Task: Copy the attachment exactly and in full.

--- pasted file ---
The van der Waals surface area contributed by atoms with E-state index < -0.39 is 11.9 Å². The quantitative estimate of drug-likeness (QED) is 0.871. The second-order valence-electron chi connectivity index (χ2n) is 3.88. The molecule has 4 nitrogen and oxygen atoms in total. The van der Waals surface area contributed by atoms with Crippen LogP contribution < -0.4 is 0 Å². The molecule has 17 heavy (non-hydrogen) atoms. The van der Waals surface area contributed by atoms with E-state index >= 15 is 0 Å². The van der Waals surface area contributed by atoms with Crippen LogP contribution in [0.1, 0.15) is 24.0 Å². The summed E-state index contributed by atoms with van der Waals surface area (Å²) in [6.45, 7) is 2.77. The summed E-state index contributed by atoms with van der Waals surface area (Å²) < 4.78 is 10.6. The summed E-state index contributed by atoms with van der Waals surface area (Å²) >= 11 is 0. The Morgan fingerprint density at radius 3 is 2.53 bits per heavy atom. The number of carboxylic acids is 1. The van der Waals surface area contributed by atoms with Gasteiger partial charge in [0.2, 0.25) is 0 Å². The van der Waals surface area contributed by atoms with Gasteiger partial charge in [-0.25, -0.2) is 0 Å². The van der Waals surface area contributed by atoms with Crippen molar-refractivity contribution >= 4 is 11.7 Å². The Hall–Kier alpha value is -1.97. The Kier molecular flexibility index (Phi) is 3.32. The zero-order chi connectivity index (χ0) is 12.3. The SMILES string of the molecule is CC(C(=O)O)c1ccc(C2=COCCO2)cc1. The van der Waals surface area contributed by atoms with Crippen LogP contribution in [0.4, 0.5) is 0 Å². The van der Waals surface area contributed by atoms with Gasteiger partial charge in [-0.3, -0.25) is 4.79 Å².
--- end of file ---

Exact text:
The van der Waals surface area contributed by atoms with E-state index < -0.39 is 11.9 Å². The quantitative estimate of drug-likeness (QED) is 0.871. The second-order valence-electron chi connectivity index (χ2n) is 3.88. The molecule has 4 nitrogen and oxygen atoms in total. The van der Waals surface area contributed by atoms with Crippen LogP contribution < -0.4 is 0 Å². The molecule has 17 heavy (non-hydrogen) atoms. The van der Waals surface area contributed by atoms with E-state index >= 15 is 0 Å². The van der Waals surface area contributed by atoms with Crippen LogP contribution in [0.1, 0.15) is 24.0 Å². The summed E-state index contributed by atoms with van der Waals surface area (Å²) in [6.45, 7) is 2.77. The summed E-state index contributed by atoms with van der Waals surface area (Å²) < 4.78 is 10.6. The summed E-state index contributed by atoms with van der Waals surface area (Å²) >= 11 is 0. The Morgan fingerprint density at radius 3 is 2.53 bits per heavy atom. The number of carboxylic acids is 1. The van der Waals surface area contributed by atoms with Gasteiger partial charge in [0.2, 0.25) is 0 Å². The van der Waals surface area contributed by atoms with Gasteiger partial charge in [-0.25, -0.2) is 0 Å². The van der Waals surface area contributed by atoms with Crippen molar-refractivity contribution >= 4 is 11.7 Å². The Hall–Kier alpha value is -1.97. The Kier molecular flexibility index (Phi) is 3.32. The zero-order chi connectivity index (χ0) is 12.3. The SMILES string of the molecule is CC(C(=O)O)c1ccc(C2=COCCO2)cc1. The van der Waals surface area contributed by atoms with Crippen LogP contribution in [0.4, 0.5) is 0 Å². The van der Waals surface area contributed by atoms with Gasteiger partial charge in [-0.3, -0.25) is 4.79 Å².